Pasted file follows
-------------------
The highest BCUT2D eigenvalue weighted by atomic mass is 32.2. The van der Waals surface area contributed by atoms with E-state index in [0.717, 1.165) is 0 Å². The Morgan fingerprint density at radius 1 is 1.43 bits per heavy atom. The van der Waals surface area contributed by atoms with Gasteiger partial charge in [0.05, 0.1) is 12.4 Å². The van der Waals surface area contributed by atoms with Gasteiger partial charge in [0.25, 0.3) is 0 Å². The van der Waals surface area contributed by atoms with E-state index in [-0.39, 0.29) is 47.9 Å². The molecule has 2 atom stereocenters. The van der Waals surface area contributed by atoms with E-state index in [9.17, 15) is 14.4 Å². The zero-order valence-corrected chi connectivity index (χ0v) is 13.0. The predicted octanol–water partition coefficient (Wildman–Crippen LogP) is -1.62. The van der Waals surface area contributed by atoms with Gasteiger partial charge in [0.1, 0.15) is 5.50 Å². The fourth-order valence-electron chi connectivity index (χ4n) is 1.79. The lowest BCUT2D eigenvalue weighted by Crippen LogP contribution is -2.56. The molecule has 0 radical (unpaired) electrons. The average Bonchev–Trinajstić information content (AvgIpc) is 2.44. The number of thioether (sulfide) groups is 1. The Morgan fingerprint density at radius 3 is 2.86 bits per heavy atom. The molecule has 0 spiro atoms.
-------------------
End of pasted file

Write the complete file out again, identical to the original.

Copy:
The highest BCUT2D eigenvalue weighted by atomic mass is 32.2. The van der Waals surface area contributed by atoms with E-state index in [0.717, 1.165) is 0 Å². The Morgan fingerprint density at radius 1 is 1.43 bits per heavy atom. The van der Waals surface area contributed by atoms with Gasteiger partial charge in [0.05, 0.1) is 12.4 Å². The van der Waals surface area contributed by atoms with Gasteiger partial charge in [0.25, 0.3) is 0 Å². The van der Waals surface area contributed by atoms with E-state index in [-0.39, 0.29) is 47.9 Å². The molecule has 2 atom stereocenters. The van der Waals surface area contributed by atoms with E-state index in [9.17, 15) is 14.4 Å². The zero-order valence-corrected chi connectivity index (χ0v) is 13.0. The predicted octanol–water partition coefficient (Wildman–Crippen LogP) is -1.62. The van der Waals surface area contributed by atoms with Gasteiger partial charge in [0.1, 0.15) is 5.50 Å². The fourth-order valence-electron chi connectivity index (χ4n) is 1.79. The lowest BCUT2D eigenvalue weighted by Crippen LogP contribution is -2.56. The molecule has 0 radical (unpaired) electrons. The average Bonchev–Trinajstić information content (AvgIpc) is 2.44. The number of thioether (sulfide) groups is 1. The Morgan fingerprint density at radius 3 is 2.86 bits per heavy atom. The molecule has 0 spiro atoms.